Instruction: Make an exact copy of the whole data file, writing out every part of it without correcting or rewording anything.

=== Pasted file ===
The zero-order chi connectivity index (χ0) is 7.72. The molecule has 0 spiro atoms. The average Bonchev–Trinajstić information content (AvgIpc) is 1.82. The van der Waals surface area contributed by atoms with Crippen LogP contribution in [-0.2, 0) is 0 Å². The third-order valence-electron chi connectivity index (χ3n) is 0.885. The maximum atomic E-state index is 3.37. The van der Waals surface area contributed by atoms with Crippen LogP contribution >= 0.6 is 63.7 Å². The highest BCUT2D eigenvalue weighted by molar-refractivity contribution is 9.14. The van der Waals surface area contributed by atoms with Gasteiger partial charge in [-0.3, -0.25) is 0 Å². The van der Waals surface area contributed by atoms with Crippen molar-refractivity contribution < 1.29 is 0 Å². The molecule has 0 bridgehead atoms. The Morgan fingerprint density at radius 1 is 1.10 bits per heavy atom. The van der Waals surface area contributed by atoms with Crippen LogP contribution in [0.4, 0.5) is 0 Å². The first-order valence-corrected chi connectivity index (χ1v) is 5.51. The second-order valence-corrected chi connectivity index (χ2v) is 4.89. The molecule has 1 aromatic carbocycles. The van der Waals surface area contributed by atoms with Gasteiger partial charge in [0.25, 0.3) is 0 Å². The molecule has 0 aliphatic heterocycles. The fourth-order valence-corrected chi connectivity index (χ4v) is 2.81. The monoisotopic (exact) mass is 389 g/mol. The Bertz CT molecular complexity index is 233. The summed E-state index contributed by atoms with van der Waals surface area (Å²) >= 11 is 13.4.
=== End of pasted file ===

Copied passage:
The zero-order chi connectivity index (χ0) is 7.72. The molecule has 0 spiro atoms. The average Bonchev–Trinajstić information content (AvgIpc) is 1.82. The van der Waals surface area contributed by atoms with Crippen LogP contribution in [-0.2, 0) is 0 Å². The third-order valence-electron chi connectivity index (χ3n) is 0.885. The maximum atomic E-state index is 3.37. The van der Waals surface area contributed by atoms with Crippen LogP contribution >= 0.6 is 63.7 Å². The highest BCUT2D eigenvalue weighted by molar-refractivity contribution is 9.14. The van der Waals surface area contributed by atoms with Gasteiger partial charge in [-0.3, -0.25) is 0 Å². The van der Waals surface area contributed by atoms with Crippen molar-refractivity contribution < 1.29 is 0 Å². The molecule has 0 bridgehead atoms. The Morgan fingerprint density at radius 1 is 1.10 bits per heavy atom. The van der Waals surface area contributed by atoms with Crippen LogP contribution in [0.4, 0.5) is 0 Å². The first-order valence-corrected chi connectivity index (χ1v) is 5.51. The second-order valence-corrected chi connectivity index (χ2v) is 4.89. The molecule has 1 aromatic carbocycles. The van der Waals surface area contributed by atoms with Gasteiger partial charge in [0.25, 0.3) is 0 Å². The molecule has 0 aliphatic heterocycles. The fourth-order valence-corrected chi connectivity index (χ4v) is 2.81. The monoisotopic (exact) mass is 389 g/mol. The Bertz CT molecular complexity index is 233. The summed E-state index contributed by atoms with van der Waals surface area (Å²) >= 11 is 13.4.